A series of "Big Ones" marred the finish of the Daytona 500, but they paved the way for an emotional victory for Denny Hamlin and Joe Gibbs Racing.
Hamlin took the outside line for the overtime restart, bolted into the lead and held off a hard charge from JGR team-mates Kyle Busch and Erik Jones, who finished second and third, respectively on Sunday.
Hamlin took the number 11 JGR Toyota to victory lane for his 32 career NASCAR Cup triumph, and his second win in the Daytona 500, and it was a storybook way to honour the late J.D. Gibbs.
Gibbs - a co-founder of Joe Gibbs Racing with his father and legendary former NFL coach Joe Gibbs - died on January 11 after a four-year battle with a degenerative neurological disease.
"We're desperately going to miss him for the rest of our lives, but his legacy lives on," Hamlin said.
Overall, the race featured a surprising number of lead and position changes, contrary to pre-race speculation. Previous Speedweeks races at Daytona, including the two Duels on Thursday, featured limited passing and plenty of single-file racing as cars took the high line around the speedway.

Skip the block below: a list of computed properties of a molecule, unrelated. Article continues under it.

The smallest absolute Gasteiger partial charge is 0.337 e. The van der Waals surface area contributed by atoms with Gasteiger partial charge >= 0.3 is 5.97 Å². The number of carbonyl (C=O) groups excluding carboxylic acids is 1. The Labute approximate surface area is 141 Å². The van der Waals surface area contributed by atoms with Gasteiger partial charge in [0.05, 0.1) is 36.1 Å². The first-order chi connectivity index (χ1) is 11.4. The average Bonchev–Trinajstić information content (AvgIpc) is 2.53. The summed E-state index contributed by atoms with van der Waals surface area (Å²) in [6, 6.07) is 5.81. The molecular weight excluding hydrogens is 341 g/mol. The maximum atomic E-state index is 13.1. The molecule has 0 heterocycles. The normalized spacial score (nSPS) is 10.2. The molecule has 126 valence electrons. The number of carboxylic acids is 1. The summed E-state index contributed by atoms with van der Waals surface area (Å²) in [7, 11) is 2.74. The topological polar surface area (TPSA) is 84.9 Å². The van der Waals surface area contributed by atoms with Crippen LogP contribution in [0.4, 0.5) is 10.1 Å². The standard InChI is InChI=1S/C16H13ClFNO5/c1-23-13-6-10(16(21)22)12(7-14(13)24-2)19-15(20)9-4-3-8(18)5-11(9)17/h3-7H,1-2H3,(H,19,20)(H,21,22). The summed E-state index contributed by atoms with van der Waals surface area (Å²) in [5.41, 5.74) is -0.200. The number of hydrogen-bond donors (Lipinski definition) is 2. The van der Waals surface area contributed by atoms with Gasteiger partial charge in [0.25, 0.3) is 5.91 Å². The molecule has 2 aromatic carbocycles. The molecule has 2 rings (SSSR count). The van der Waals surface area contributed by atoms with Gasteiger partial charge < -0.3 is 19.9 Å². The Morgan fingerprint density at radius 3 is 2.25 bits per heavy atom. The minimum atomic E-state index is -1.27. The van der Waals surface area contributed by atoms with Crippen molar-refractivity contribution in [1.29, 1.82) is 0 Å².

But the bottom line on the 2.5-mile track came in early in the Daytona 500, making things interesting.
While there were 12 cautions, the drivers avoided the seemingly inevitable "Big One" until an 18-car crash broke out with 10 laps remaining in regulation.
The incident began when Paul Menard, who was drafting behind Matt DiBenedetto, sent him sideways. DiBenedetto, running fourth, then collected Menard, and the two drivers blocked much of the track, collecting many front runners who had run extremely well all day.
No one was injured in the incident, which involved 18 cars.
After a red flag, the drivers restarted with six laps remaining, and on the next lap, trouble erupted again when Ricky Stenhouse Jr. tried to dive between Kevin Harvick and Kyle Larson, but hit both cars, taking out multiple drivers.
Then, after a restart with two laps remaining, Clint Bowyer and Michael McDowell bumped and collected several other drivers, including Chase Elliott and William Byron.